Around two weeks before the start of any school vacation, the Counseling office experiences a cyclical peak of drop-in students. An influx of mostly third graders appear at my door with tears streaming down their cheeks, runny noses, and words that are difficult to decipher between hiccup-like breaths and broken syllables. They are usually accompanied by a friend who guarantees their safe passage to my office then departs, with the I’ve-been-there-too look and a silent nod saying it’s going to be okay.
Larry hurt my feelings at recess. My dad left on a business trip this morning and I really miss him. Meagan won’t play with me and I’m afraid that she doesn’t want to be my friend anymore.
Infinite variations of feeling hurt by something that someone else says or does, missing a loved one, communicating in friendships and relationships – are situations that we start to learn to navigate as children. But, when we are tired, run-down, over-stimulated, overscheduled or depleted, it is much harder to stand on firm ground and approach ourselves, as well as others, from a place of strength.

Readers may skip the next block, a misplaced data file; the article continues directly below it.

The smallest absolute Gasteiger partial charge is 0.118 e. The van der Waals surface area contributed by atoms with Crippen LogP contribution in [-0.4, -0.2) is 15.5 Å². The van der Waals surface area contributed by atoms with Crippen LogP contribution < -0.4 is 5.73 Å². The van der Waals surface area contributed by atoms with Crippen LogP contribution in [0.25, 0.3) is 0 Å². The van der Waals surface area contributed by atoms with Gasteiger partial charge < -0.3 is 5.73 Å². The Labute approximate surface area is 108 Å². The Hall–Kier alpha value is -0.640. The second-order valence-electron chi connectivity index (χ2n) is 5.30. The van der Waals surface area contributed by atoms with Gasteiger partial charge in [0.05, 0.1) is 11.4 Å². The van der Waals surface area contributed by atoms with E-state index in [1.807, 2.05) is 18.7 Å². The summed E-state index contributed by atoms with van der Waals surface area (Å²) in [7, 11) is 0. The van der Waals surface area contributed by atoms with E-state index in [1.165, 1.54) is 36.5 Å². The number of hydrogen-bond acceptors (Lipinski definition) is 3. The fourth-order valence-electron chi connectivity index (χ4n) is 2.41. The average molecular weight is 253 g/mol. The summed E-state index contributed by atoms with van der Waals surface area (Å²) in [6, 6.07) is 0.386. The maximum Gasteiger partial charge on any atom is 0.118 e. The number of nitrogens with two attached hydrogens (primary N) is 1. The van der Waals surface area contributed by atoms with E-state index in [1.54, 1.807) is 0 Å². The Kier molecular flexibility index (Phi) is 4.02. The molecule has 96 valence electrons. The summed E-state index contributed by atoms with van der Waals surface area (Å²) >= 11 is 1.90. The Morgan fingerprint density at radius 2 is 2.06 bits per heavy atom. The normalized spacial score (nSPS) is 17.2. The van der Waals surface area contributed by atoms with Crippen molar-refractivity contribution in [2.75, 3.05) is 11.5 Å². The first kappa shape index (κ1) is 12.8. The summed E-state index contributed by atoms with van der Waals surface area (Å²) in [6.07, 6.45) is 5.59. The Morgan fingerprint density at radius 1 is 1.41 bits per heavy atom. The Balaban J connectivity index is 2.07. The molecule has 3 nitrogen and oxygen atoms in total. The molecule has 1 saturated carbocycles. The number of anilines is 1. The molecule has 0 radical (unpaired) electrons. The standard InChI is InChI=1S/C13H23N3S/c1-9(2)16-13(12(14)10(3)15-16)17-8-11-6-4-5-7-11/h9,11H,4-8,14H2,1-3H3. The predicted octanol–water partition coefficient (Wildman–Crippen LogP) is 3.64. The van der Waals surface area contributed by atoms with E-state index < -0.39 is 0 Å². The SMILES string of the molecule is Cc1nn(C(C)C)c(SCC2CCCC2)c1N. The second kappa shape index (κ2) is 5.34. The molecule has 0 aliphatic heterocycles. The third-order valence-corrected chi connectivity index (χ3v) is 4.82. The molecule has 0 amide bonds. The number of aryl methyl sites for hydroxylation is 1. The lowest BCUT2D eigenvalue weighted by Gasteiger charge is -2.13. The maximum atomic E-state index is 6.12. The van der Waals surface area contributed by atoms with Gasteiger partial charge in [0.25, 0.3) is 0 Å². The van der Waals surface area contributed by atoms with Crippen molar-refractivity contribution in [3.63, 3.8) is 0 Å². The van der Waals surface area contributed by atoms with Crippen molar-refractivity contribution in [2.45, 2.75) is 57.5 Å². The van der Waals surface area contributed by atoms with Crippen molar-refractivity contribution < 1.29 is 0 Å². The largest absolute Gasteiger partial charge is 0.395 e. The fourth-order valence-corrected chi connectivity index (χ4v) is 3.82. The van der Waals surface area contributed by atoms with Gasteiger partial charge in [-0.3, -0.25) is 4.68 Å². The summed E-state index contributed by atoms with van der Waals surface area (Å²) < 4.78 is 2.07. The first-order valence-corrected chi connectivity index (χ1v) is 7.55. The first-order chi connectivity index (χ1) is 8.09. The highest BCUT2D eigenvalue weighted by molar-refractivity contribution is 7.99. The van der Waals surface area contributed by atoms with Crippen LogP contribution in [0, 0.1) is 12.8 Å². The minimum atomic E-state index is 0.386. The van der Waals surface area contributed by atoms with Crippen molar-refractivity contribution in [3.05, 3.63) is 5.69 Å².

So, what do you do with a third grader in this vulnerable situation? We practice soft belly breathing, which slows down and relaxes the body and the mind. We draw. We infuse a piece of paper with shapes, images, and colors so that the paper can hold all of our worries. We make a list of things that we can do to nourish ourselves– e.g., hug my mom, read in my bed under the covers, talk to a friend, etc. And, we always find at least one thing that we are doing well or that we like about ourselves or our life: I run fast. I like the color of my eyes. I am a good friend. We put our self-care plan, with its various tools, in place and carry on.
During the more intense moments in life, remember to channel your inner third grader. Cry. Ask for support. Breathe. Color. Write. Be gentle. Appreciate. Create a plan. As the cycle ebbs and flows, you’ll do fabulously.